More impressively is Volvo’s Vision 2020 goal which seeks to eliminate all human death or serious injury inside a Volvo vehicle, a goal initiated with the XC90, and soon to be followed, by leaps and bounds, with the mind-meltingly gorgeous S90 sedan and equally heart-stopping V70 wagon (yes, a gorgeous wagon) over the next few years.
Beginning with the upcoming 2017 S90, Pilot Assist will be standard equipment. This is huge.
But perhaps the most resolute and bold example of Volvo’s determination to make its 2020 goal — and most uniquely different approach to any other automaker — is that beginning with the upcoming 2017 S90, Pilot Assist will be standard equipment.
This is huge. Because in order to make any new technology appeal to the masses, not to mention bleeding edge technology, like, where your car drives you, you need to make sure they experience it first.
Unfortunately however, with new technology comes renewed trepidation, and thus slower adoption. What better way to fast track the adoption of autonomous functionality than by simply giving it to you as standard equipment with your new car?
So think about all this for a second. It’s now 2016, so 2020 is just four years away. By that time, not only will the phenomenally impressive XC90 be the oldest car in Volvo’s new lineup, but Volvo will have an even larger lead in the rapidly moving race to (mostly) autonomous cars.
Volvo has made clear they don’t yet intend to fully remove the driver, but rather to take a more aviation-inspired approach, rather like Tesla, with what I call a “driver-managed autopilot-enabled” semi-autonomous car.
Google/Ford (see below), Tesla, and Mercedes? Consider yourselves on notice. The Swedes are striking back.
Cars that can see the road and traffic ahead are all well and good, and indeed, are a necessary perquisite to autonomous vehicles, obviously. But even once autonomous cars’ vision systems — be it computer vision or LiDAR, as discussed more below — achieve the same refinement and acuity as that of mere humans, there’s still room for improvement.
Put another way, even the sharpest eyesight in the world can’t see around corners.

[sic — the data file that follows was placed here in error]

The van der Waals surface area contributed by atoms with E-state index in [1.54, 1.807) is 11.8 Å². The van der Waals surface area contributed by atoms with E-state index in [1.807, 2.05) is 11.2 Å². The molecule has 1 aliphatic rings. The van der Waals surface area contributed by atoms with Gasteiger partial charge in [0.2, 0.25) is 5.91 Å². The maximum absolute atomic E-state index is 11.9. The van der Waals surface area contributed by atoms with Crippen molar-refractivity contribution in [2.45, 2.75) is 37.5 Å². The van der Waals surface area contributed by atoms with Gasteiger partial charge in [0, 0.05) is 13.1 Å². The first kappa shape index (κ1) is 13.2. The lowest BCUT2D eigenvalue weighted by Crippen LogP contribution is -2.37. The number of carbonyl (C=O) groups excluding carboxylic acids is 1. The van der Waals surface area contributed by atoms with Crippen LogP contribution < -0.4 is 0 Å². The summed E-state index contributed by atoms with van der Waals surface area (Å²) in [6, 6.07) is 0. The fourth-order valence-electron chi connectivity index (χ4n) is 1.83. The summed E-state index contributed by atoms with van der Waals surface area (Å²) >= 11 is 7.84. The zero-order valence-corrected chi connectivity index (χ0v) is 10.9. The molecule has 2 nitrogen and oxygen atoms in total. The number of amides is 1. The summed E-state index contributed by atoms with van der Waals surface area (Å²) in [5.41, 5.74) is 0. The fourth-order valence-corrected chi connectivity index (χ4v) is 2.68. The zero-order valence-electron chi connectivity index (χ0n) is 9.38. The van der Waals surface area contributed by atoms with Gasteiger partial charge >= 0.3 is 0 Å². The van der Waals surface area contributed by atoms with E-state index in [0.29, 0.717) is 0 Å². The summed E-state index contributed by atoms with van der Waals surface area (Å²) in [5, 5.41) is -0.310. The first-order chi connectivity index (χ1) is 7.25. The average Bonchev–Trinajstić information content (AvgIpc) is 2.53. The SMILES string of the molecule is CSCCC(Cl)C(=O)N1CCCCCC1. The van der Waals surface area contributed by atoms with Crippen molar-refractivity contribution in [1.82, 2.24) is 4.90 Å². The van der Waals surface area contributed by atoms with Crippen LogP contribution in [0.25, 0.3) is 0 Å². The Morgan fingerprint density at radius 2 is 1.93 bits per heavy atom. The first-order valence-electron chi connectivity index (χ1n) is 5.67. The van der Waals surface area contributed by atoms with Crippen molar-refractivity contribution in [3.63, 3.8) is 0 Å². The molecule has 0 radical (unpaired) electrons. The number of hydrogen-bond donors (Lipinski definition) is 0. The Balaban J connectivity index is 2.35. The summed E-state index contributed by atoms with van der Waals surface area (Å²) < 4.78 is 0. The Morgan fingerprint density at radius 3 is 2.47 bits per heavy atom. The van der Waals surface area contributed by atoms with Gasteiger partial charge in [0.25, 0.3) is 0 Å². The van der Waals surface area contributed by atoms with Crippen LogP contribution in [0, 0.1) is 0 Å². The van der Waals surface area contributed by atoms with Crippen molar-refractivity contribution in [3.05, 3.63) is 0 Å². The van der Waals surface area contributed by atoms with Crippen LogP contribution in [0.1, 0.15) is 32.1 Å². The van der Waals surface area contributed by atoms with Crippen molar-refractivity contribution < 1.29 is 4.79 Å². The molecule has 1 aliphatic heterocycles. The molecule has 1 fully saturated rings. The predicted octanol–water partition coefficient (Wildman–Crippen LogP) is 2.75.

To compensate for the limitation of human vision, pilots and ship captains have long utilized radar to see far distances and through inclement weather, in short, to augment their visual acuity.
But — at least for sake of this discussion — radar can be thought of as a “reactive” mode of vision, in the sense that it requires a scan of the space around you in order to determine what’s what, and what’s where. Utilized on cars, this is fine — take LiDAR, for instance — but a more “preventative” method would allow cars to be “aware” of each others’ presence.
The idea is that if every car is aware of every other car’s location, then the need for accident “avoidance” will, at least theoretically, become obsolete.
Vehicle-to-Vehicle (V2V) communication, promised for several years now, aims to do precisely this, and is being pioneered by none other than Mercedes-Benz with their upcoming 2017 E Class sedan.
The idea is that if every car is aware of every other car’s location, then the need for accident “avoidance” will, at least theoretically, become obsolete: since all cars will know the location of one another, there can never be even a close call, let alone an actual imminent accident.
Obviously, however, this system is utterly useless if your car is the only one in town with such functionality. If ever there was an example of a system that relied upon the principal of network effects, this is it: the more cars have it, the more beneficial it will be to everyone.
And so, enter Delphi, a supplier of automotive hardware and software solutions, which just announced at the 2016 CES expo going on in Las Vegas that they are working on a V2Everything protocol (certain to be abbreviated simply “V2E” in the near future) — Vehicle to Everything — which will enable not only cars of any make to communicate with one another, but also to communicate with street lights, and even bicycles and pedestrians, the goal being of course, a world with zero automotive-related deaths or even accidents of any kind.
Chevy bolts into limelight with sub-$30K 200-mile EV
When the Chevy Volt first appeared on public roads several years ago, it was deservedly praised for offering a shameless, interim solution between hybrid and full-EV vehicles. With version 2.0 now on public roads, it still utilizes a gas motor, this time more efficient, that functions only as a backup generator for the battery once it exhausts its meager 50 mile range.
Criticized by Elon Musk for precisely what it is — the aforementioned stopgap solution — it’s received generally high praise, but it still fails at least on philosophical grounds as it continues to lug around a greasy internal combustion engine along with a tank of refined petroleum sloshing about.
The Bolt packs a massive 200 miles per charge and is slated to cost something under $30,000 before federal and state tax incentives.